Endocrine - Gonad Development
The term gonad refers to both the female ovary and the male testis. This section of notes refers only to the development of the gonad as an endocrine organ. A detailed description of the gonad development is covered in both Ovary Development and Testis Development.
Embryonically, initial endocrine development of the testis is required for development of both the internal genital tract and the external genitalia.
Postnatally, the gonads are part of an integrated Hypothalamus-Pituitary-Gonad (HPG) axis.
- mesoderm - mesothelium and underlying mesenchyme, primordial germ cells
- Gonadal ridge - mesothelium thickening, medial mesonephros
- Primordial Germ cells - yolk sac, to mesentery of hindgut, to genital ridge of developing kidney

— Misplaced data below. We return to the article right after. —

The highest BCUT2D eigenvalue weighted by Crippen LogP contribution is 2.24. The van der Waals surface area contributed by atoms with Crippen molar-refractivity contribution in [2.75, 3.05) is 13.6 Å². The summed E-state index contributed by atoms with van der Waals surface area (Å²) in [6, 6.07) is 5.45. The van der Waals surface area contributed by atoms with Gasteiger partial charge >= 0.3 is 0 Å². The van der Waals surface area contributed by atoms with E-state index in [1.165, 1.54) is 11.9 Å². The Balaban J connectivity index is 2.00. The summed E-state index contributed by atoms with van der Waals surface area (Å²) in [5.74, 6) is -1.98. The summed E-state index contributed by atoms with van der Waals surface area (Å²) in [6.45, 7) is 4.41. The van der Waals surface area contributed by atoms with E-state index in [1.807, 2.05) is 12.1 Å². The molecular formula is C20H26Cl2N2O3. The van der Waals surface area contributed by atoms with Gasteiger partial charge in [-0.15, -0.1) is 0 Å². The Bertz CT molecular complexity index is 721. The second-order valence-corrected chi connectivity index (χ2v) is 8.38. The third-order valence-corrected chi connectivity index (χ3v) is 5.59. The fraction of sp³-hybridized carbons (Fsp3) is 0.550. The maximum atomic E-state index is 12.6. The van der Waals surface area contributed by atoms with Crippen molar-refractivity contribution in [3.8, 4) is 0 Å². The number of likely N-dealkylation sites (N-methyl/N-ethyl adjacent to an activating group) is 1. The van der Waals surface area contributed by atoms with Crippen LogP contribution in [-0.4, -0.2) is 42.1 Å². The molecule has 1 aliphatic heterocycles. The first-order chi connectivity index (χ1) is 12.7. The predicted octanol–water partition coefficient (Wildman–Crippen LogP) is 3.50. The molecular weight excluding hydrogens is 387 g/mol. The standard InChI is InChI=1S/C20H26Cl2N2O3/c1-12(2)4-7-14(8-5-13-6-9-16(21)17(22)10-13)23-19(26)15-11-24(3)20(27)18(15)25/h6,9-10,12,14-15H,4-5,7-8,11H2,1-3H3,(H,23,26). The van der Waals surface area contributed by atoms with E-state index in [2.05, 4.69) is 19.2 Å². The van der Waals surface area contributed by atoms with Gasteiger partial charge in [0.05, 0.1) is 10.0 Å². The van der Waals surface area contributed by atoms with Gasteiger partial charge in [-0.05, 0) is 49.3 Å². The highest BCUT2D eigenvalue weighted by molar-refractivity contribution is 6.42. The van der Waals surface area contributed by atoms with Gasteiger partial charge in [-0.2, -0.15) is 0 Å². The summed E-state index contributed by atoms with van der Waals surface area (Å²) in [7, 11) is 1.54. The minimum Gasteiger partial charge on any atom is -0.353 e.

- testis-determining factor (TDF) from Y chromosome: presence (testes), absence (ovaries)
- 8 Weeks, mesenchyme, interstitial cells (of Leydig) secrete testosterone, androstenedione
- 8 to 12 Weeks - hCG stimulates testosterone production
- Sustentacular cells - produce anti-mullerian hormone to puberty
- X chromosome genes regulate ovary development
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Cite this page: Hill, M.A. (2019, July 23) Embryology Endocrine - Gonad Development. Retrieved from https://embryology.med.unsw.edu.au/embryology/index.php/Endocrine_-_Gonad_Development
- © Dr Mark Hill 2019, UNSW Embryology ISBN: 978 0 7334 2609 4 - UNSW CRICOS Provider Code No. 00098G